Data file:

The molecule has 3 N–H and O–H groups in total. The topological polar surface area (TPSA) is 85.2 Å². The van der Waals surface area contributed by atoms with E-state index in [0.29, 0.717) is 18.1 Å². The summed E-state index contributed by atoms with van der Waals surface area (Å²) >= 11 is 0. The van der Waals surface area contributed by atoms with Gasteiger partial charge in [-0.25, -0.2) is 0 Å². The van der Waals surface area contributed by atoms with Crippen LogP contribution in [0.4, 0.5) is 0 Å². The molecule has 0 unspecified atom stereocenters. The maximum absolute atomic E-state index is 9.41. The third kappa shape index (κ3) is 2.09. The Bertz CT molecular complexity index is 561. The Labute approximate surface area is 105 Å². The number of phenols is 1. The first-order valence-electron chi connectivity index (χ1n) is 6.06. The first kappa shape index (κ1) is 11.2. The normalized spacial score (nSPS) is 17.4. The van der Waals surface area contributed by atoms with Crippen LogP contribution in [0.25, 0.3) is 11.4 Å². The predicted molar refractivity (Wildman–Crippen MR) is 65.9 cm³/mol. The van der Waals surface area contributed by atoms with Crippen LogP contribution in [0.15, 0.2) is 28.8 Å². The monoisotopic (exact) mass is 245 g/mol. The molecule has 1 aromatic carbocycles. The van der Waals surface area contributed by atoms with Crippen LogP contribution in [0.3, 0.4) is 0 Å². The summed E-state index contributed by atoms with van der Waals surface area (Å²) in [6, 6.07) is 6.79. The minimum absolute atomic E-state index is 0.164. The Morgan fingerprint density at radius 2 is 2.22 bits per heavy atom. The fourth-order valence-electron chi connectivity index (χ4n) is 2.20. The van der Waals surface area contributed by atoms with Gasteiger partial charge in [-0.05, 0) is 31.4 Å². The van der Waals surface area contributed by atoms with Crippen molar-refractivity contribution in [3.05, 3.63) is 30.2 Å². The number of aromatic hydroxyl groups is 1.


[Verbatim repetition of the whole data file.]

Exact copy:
The molecule has 3 N–H and O–H groups in total. The topological polar surface area (TPSA) is 85.2 Å². The van der Waals surface area contributed by atoms with E-state index in [0.29, 0.717) is 18.1 Å². The summed E-state index contributed by atoms with van der Waals surface area (Å²) >= 11 is 0. The van der Waals surface area contributed by atoms with Gasteiger partial charge in [-0.25, -0.2) is 0 Å². The van der Waals surface area contributed by atoms with Crippen LogP contribution in [0.4, 0.5) is 0 Å². The molecule has 0 unspecified atom stereocenters. The maximum absolute atomic E-state index is 9.41. The third kappa shape index (κ3) is 2.09. The Bertz CT molecular complexity index is 561. The Labute approximate surface area is 105 Å². The number of phenols is 1. The first-order valence-electron chi connectivity index (χ1n) is 6.06. The first kappa shape index (κ1) is 11.2. The normalized spacial score (nSPS) is 17.4. The van der Waals surface area contributed by atoms with Crippen LogP contribution in [0.25, 0.3) is 11.4 Å². The predicted molar refractivity (Wildman–Crippen MR) is 65.9 cm³/mol. The van der Waals surface area contributed by atoms with Crippen LogP contribution in [0.15, 0.2) is 28.8 Å². The monoisotopic (exact) mass is 245 g/mol. The molecule has 1 aromatic carbocycles. The van der Waals surface area contributed by atoms with Crippen LogP contribution in [0.3, 0.4) is 0 Å². The summed E-state index contributed by atoms with van der Waals surface area (Å²) in [6, 6.07) is 6.79. The minimum absolute atomic E-state index is 0.164. The Morgan fingerprint density at radius 2 is 2.22 bits per heavy atom. The fourth-order valence-electron chi connectivity index (χ4n) is 2.20. The van der Waals surface area contributed by atoms with Gasteiger partial charge in [-0.05, 0) is 31.4 Å². The van der Waals surface area contributed by atoms with Crippen molar-refractivity contribution in [3.05, 3.63) is 30.2 Å². The number of aromatic hydroxyl groups is 1.